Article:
News / Africa

    Refugees Boost Local Economy

    Refugees who fled the recent violence in South Sudan and crossed the border into Uganda arrive and await transportation from a transit center in the town of Koboko, Uganda, to a nearby settlement in Arua District, in northern Uganda Monday, Jan. 6, 2014.
    Refugees who fled the recent violence in South Sudan and crossed the border into Uganda arrive and await transportation from a transit center in the town of Koboko, Uganda, to a nearby settlement in Arua District, in northern Uganda Monday, Jan. 6, 2014.

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    Joe DeCapua
    A new study says refugees do not have to be a burden on a host country’s resources. In fact, they can actually help boost the local economy if given the chance. The findings were released June 20th, World refugee Day.
     
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    Professor Alexander Betts says prior to the study, not much was known about the economic lives of refugees.
     
    “There’s been very little academic research or policy work focused on the economic activities of refugees. Generally the approaches that have been taken have been more sociological in orientation and have come from the position of really seeing refugees as humanitarian subjects.”
     
    Betts, author of the report and professor of refugee and forced migration studies at Oxford University, said, “There have been some studies looking at refugee livelihoods and to some extent looking at the impact of refugees on host states. But what they’ve generally failed to do is see refugees as part of economic systems and to understand the process of exchange, production, consumption, the financial market. Look more holistically at their economic activities.”
     
    He said that his interest in refugee economic contributions began in Europe.
     
    “What struck me most is that there were people with skills, talents and aspirations – in many cases very entrepreneurial – who in many countries around the world are deprived of the right to work. They have a lot to offer, but they’re not given that opportunity. So I’ve always, in seeing those talents, wanted to think about what refugees could offer. What they could contribute – rather than being seen as necessarily dependent on international humanitarian assistance,” he said.
     
    The research was done in Uganda, which has given asylum, to about 350,000 refugees from the DRC, Somalia, and South Sudan.
     
    Betts said, “Uganda offers a relatively unique context. Around the world generally host countries deny refugees the right to work. They deny them freedom of movement and the refugee camp is the normal response. Uganda’s taken a different path. While its refugee policies are by no means perfect, it’s adopted a policy called the self-reliance strategy. And that’s meant refugees are given the right to work and they have a degree of freedom of movement.”
     
    The study focused on about 1,600 refugees in Uganda.
     
    “We looked at both an urban context – the capital Kampala – but also two long-standing refugee settlements called Nakivale and Kyangwali. Those two settlements at the time we began the research had the largest number of refugees of all the settlements in Uganda,” he said.
     
    Professor Betts said that refugees have often been seen as a drain on the host country. But that’s not the case in Uganda.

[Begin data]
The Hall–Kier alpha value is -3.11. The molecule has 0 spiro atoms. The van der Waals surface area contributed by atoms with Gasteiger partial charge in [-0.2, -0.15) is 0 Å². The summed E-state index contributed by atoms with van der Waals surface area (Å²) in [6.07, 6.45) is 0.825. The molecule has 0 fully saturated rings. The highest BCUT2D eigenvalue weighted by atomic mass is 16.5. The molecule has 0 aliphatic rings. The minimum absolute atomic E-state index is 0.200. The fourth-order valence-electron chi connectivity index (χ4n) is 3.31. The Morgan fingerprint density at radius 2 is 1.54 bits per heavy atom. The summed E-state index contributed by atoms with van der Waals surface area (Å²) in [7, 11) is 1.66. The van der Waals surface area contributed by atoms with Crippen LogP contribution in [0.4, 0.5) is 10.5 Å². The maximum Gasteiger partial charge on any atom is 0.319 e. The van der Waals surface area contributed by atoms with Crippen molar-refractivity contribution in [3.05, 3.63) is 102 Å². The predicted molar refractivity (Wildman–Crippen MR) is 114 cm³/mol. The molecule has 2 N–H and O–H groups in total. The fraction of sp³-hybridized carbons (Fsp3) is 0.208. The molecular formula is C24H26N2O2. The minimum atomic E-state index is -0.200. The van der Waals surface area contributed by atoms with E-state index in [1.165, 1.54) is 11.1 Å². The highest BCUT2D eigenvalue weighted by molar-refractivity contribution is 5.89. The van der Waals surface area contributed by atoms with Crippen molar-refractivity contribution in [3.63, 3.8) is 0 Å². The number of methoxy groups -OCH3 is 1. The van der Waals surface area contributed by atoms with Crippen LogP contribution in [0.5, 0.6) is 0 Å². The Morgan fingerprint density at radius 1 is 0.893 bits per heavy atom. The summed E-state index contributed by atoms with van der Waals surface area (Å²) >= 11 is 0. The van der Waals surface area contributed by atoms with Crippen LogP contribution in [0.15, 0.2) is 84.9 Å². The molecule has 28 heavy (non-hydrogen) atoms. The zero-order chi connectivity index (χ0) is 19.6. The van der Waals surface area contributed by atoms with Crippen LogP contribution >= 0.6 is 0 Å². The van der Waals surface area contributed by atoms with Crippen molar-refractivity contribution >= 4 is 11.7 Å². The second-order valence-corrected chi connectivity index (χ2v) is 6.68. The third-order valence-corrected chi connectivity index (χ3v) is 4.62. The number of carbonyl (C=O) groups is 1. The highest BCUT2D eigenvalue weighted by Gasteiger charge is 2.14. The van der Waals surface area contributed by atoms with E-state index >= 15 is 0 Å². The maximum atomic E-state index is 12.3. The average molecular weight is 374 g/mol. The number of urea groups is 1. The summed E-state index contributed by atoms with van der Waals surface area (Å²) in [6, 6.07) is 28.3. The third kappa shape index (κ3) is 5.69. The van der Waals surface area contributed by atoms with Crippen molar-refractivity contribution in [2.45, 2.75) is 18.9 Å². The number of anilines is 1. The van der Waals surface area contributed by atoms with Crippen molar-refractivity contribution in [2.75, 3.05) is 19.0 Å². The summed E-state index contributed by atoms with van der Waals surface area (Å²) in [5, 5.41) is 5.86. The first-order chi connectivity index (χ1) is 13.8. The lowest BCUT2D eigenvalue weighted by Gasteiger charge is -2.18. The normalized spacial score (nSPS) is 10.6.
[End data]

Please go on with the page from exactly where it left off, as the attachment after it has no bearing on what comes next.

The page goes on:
“We found that actually many refugees don’t just contribute from buying and selling goods or being even employees of Ugandan hosts. But actually in some cases what was really surprising was they create jobs in many cases in Kampala. The people who are entrepreneurial are employing Ugandan nationals.”
     
    And there was a lot of diverse entrepreneurship. 
     
    “There’s often an assumption that refugees, even in the best case where they’re given access to land, will engage in agricultural or farming activities. But we found hugely innovative and creative income generating activities, including cinemas, transportation companies, even a guy in the Nakivale settlement, who sets up a computer games parlor where he gets recycled game consoles, old televisions and charges a nominal fee for refugee use to come and play computer games,” he said.
                                               
    However, the Oxford professor said this is not typical of many refugee populations, adding what’s happening in Uganda is rare.
     
    “In Africa, the context I know best, there are really only a couple of countries that have pioneered giving refugees the chance to work and a degree of freedom of movement. Uganda’s one, Zambia is another -- to some extent South Africa. But they’re relatively exceptional cases because in other contexts, like Kenya and Tanzania, refugees are denied the right to work, which limits their economic activities,” said Betts.
     
    Kenya has launched a crackdown on refugees as a result of terrorist attacks. The focus is usually on Somali refugees with the idea that some may be supporters of the Somali militant group al-Shabab. Kenyan troops have waged offensives against al-Shabab.
     
    Betts said, “What’s important to recognize is that even where there are political constraints there is opportunity to transform how we talk about refugees -- to recognize that they’re not an inevitable burden. They can also be a benefit. They can contribute.”
     
    Betts said refugees by their very nature must adapt to their new surroundings. He recommends that humanitarian agencies and NGOs do more to support the entrepreneurial spirit. This can be done through education, microcredit and advice on starting new businesses.
     
    He added that, historically, the humanitarian response to refugees has been emergency and long-term assistance that has often led to dependency.

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